Blog > How to Stop Enabling an Addict

How to Stop Enabling an Addict

Trevor McDonald
| July 17, 2017

Community PartnerTrevor is a freelance writer and recovering addict & alcoholic who has been clean and sober for over 5 years. Since his recovery began he has enjoyed using his talent for words to help spread treatment resources and addiction awareness. In his free time, you can find him working with recovering addicts or outside enjoying about any type of fitness activity.

It’s natural for loved ones to enable the addicts in their life. They mean well, trying to provide comfort and what they consider support when what an addict really needs is professional intervention. Family and friends can and do play a big role in an addict’s life, for better or worse. Sometimes, a person might think they’re “helping” an addict when in reality they’re only helping to enable destructive behavior. For example, providing a free place to live, “lending” money (which will never be returned), and giving an addict other essentials frees up their own resources to continue addictive behaviors.

If you think or suspect one of your loved ones is an addict, one of the most difficult challenges is to stop enabling. Remember that addicts are often desperate and will resort to manipulation, emotional blackmail, and that addicts play the victim role to keep feeding their addiction. In many situations, it’s best for family and friends to step away from the situation and let a professional take charge.

Are you enabling an addict? Here’s how to stop and how to really help your loved one get the support they need:

  1. Find professional resources for yourself and the addict. The addict isn’t the only person who needs expert support. Whether you find solace in established organizations like Friends of Alcoholics, seek out one-on-one support from a psychologist or psychiatrist, or try another means of support, make sure you care for yourself before caring for an addict. “You can’t water from an empty pot” is exceptionally true under these circumstances.
  2. Know that you might need to cut support cold turkey. This can be particularly hard for parents or spouses of an addict. For instance, if your 19-year-old daughter is an addict and she’s been living under your roof her entire life, it’s going to be a huge adjustment for everyone to make her move out of the house. It would be a touch traumatic if addiction weren’t the root of the move! However, as long as you’re providing financial resources to an addict, they will find it easier to support their habit.
  3. Define the distinction between love and support. Love and support aren’t necessarily one and the same. You may be able to continue providing emotional support to an addict—or you may not if the manipulation factor is too intense. It’s common to confuse financial support with love. In fact, that’s a tough distinction for everybody, even without addiction playing a role. Removing financial support, and perhaps all levels of support, is a must if you want to really help an addict get on the path to recovery.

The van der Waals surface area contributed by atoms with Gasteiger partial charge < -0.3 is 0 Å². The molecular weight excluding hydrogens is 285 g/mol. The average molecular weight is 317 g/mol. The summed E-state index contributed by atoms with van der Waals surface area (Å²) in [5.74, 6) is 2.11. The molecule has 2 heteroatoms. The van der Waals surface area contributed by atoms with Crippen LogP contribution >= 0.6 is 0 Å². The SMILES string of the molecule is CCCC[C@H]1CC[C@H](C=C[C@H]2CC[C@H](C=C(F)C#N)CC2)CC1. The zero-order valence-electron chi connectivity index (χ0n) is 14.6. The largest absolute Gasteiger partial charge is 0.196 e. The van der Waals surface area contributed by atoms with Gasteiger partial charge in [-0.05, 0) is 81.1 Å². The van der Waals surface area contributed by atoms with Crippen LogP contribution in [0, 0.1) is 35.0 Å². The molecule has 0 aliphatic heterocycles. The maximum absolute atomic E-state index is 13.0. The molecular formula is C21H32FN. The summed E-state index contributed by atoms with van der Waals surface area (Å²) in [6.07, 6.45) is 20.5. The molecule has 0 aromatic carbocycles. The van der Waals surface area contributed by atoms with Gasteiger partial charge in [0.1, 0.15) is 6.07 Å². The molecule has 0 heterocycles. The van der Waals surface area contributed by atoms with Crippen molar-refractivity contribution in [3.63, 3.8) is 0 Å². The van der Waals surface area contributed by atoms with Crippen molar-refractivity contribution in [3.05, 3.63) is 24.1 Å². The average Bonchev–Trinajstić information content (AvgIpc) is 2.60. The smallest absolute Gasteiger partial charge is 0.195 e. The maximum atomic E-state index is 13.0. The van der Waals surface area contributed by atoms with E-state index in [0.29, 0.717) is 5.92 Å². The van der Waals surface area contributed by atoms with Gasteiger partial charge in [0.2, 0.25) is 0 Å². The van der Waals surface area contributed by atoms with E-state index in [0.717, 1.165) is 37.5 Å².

4. Embrace “tough love.” Tough love is at the heart of many successful addiction management stories, but it’s not easy for the addict of their loved ones. This often requires more than removing financial support. It can also mean suspending all aspects of a relationship with an addict (perhaps indefinitely). It means putting yourself and others in the addict’s life first in order to keep them safe. In severe instances, it can mean changing contact information and even getting the police involved. If tough love is looking like the right fit for your situation, you may especially need the help of a mental health therapist to minimize trauma.
  5. Remove the addict from familiar situations if plausible. If you have an underage child who’s an addict, it might be in their best interest to change schools, social groups, and most elements of their life in conjunction with detox and rehabilitation treatment (and under the guidance of an expert). A change in environment can remove temptations, habits and negative influences while giving the addict a new perspective. There are also a number of outdoor camps and outings designed specifically for addicts that offer an immersive experience.
  6. Practice cognitive reconditioning. The most well-known and powerful part of cognitive reconditioning is “self-talk.” It’s common to blame yourself for an addict’s actions, particularly if you’re a parent. However, such thoughts and negative self-talk can cause even more harm to the addict—and yourself. Affirmations, consciously re-structuring how you speak to yourself, and other tricks can help “re-wire” your brain to a more optimistic approach.

Addicts can very rarely function on their own. Many times, it’s a slow downward spiral into the pit of addiction, and a person has plenty of help along the way. From having someone else supply groceries and pay the utilities to sharing a bank account for seemingly endless funds, addicts are creative when it comes to funding their habit but often don’t need to be. Enablers are quick to “help,” not realizing their efforts are backfiring. If you think you’re enabling an addict, it’s time to get help for everyone involved.

  • Hello, Trevor, I read your blog and found it very useful. Lots of people are witnessing addicts around them and are not aware of the consequences. It is a fact that professional help should be intervened when dealing with addicts. My brother has also been a drug addict and I know very well how it feels to deal with such people. Thanks for sharing the information. Keep the good work.

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